Bletchley Park

Bletchley Park

Home of the enigma Code Breaker from WWII and Churchill Memorobilia. Check out the tales of spies and strategic deception.

Bletchley Park situated near Milton Keynes

 

Home of the enigma Code Breaker from WWII and Churchill Memorobilia. Seeing one of the Enigma Machines, including the rare 'Abwehr G312', is undoubtedly a highlight of a busy day out at Bletchley Park, but there is much more than machines in a visit to the historic site. Check out the tales of spies and strategic deception. Have a look through the ornate Victorian Mansion that was headquarters to intelligence staff during the War.

 

Bletchley Park is a place of exceptional historical importance. It remains highly relevant to our lives today and for the future. It is the home of British codebreaking and a birthplace of modern information technology. It played a major role in World War Two, producing secret intelligence which had a direct and profound influence on the outcome of the conflict.

 

Over the past twenty years Bletchley Park has become an internationally renowned heritage attraction, visited by people from around the world, which acknowledges the successes from the War and the people responsible for them. It celebrates their values: broad-minded patriotism; commitment; discipline; technological excellence. By presenting and explaining these achievements and these values, in the very place where they occurred, Bletchley Park brings together the dramatic history of the twentieth century with the challenges we face in the twenty first in our rapidly changing and technologically complex society.

Public interest in Bletchley Park has grown enormously over the past few years and the number of visitors to Bletchley Park in 2016 was over 250,000

 

Visit the restored Codebreaking Huts 3 and 6, where Enigma messages sent by the German Army and Air Force were decrypted, translated and analysed for vital intelligence. In these iconic huts, the atmosphere is recreated with rooms dressed to resemble what they once were when Codebreakers worked there. Light-touch, interpretive exhibits allow visitors to experience how it was to work in wartime Bletchley Park. Plus “meet” some of the Codebreakers and listen to the men and women tell the stories of what happened inside them through the use of interactive exhibits, including sounds, projected images and authentic set dressing.

 

The Enigma machine was invented by a German engineer Arthur Scherbius shortly after WW1. The machine (of which a number of varying types were produced) resembled a typewriter. It had a lamp board above the keys with a lamp for each letter. The operator pressed the key for the plaintext letter of the message and the enciphered letter lit up on the lamp board. It was adopted by the German armed forces between 1926 and 1935. The machine contained a series of interchangeable rotors, which rotated every time a key was pressed to keep the cipher changing continuously. This was combined with a plug board on the front of the machine where pairs of letters were transposed; these two systems combined offered 103 sextillion possible settings to choose from, which the Germans believed made Enigma unbreakable.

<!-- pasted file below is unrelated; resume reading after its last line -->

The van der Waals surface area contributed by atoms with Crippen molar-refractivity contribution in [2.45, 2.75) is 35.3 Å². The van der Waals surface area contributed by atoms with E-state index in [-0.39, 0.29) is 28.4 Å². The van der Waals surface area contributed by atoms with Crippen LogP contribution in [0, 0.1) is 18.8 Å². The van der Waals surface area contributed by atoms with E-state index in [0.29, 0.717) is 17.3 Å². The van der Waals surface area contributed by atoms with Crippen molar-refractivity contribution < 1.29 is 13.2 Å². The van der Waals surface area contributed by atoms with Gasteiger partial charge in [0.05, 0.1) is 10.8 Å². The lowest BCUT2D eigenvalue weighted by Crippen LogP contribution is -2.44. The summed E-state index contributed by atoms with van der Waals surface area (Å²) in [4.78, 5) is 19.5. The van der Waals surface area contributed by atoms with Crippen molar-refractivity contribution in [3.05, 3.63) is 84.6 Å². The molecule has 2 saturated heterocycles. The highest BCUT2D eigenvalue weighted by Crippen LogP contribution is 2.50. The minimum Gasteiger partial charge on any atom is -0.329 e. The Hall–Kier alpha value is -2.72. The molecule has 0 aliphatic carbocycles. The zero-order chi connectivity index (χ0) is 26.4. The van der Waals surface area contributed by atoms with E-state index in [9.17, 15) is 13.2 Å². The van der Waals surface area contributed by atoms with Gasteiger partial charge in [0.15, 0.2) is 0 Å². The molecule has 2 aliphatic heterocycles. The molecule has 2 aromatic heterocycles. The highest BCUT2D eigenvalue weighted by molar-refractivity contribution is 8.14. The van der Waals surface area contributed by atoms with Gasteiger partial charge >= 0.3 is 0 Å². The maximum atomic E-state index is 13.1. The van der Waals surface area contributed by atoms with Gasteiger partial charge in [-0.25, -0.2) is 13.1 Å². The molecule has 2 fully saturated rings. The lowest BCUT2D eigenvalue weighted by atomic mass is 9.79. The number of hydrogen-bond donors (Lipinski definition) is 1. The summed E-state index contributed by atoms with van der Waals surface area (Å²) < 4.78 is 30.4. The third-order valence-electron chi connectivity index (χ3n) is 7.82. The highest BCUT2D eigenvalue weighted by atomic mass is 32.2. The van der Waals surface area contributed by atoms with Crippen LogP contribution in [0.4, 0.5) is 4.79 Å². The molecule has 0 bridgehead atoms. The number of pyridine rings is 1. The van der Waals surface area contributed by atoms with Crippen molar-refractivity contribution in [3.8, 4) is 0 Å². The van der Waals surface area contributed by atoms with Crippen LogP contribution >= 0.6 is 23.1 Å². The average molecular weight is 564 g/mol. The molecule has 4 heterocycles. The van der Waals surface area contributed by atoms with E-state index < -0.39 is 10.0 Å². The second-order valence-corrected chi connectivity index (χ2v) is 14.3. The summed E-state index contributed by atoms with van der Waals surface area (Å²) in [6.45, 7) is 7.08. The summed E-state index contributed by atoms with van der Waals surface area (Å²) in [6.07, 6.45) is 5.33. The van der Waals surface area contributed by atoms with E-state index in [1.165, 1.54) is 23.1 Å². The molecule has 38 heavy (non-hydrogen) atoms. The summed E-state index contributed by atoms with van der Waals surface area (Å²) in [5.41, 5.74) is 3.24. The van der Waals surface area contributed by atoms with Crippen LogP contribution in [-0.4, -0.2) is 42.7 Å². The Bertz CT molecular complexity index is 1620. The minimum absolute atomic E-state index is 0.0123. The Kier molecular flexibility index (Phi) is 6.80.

The Poles had broken Enigma in as early as 1932, but in 1939 with the prospect of war, the Poles decided to inform the British of their successes. Dilly Knox, one of the former British World War One Codebreakers, was convinced he could break the system and set up an Enigma Research Section, comprising himself and Tony Kendrick, later joined by Peter Twinn, Alan Turing and Gordon Welchman. They worked in the stable yard at Bletchley Park and that is where the first wartime Enigma messages were broken in January 1940. Enigma traffic continued to be broken routinely at Bletchley Park for the remainder of the war.

 

Other exhibitions available at Bletchley Park, but operated independently of the Bletchley Park Trust.

 

Hut 4, formerly WW2 Naval Intelligence Codebreaking Hut, now houses the newly refurbished café.

Wander by the lake, relax and observe the wildlife. Children can let off steam on our new playground.

 

Children under 12 - pay coach only

Children 12-16 - pay child price

 

Depart 16.00/17.00.

Below is a list of pick-up points available on this tour.

Below is a list of pick-up points available on this tour.

Name Address Contact Details
Bridgwater Bridgwater Mount Street Bus Stop
Rear of Angel Place Shopping centre
Bristol Anchor Road East Anchor Road Opposite @Bristol- We The Curious
Eastbound Bus Stop
Bristol Tesco Tesco's Eastville Bus stop - Jct 2 of M32
(Tesco's Car park only has a 2 Hr. parking limit)
Burnham on Sea Burnham on Sea, Pier Street
Bus Stop The Old Pier Tavern
Clevedon Clevedon
Tui Travel Agency
Gordano Gordano M5 Services CAR PARK
Highbridge Highbridge, Church Street Bus Stop
Near to Church
Leigh Delamere Services Leigh Delamere - Outbound - Eastbound Side
Return - Westbound Side - Coach Park
Nailsea Nailsea - Clevedon Road Car Park
Weston Borough Arms Borough Arms, Bus Shelter
after main entrance to old Clarks Factory
Weston-super-Mare Weston-super-Mare
Locking Road Car Park
Worle -Argos/ Homebase Worle - Argos/Homebase Stop opposite Bridge Farm
New Bristol Road
Worle-Preanes Green Bus Stop Worle Preanes Green, New Bristol Rd.
Summer Lane Bus Shelter
From Price Book Now Call Back Telephone Favourites

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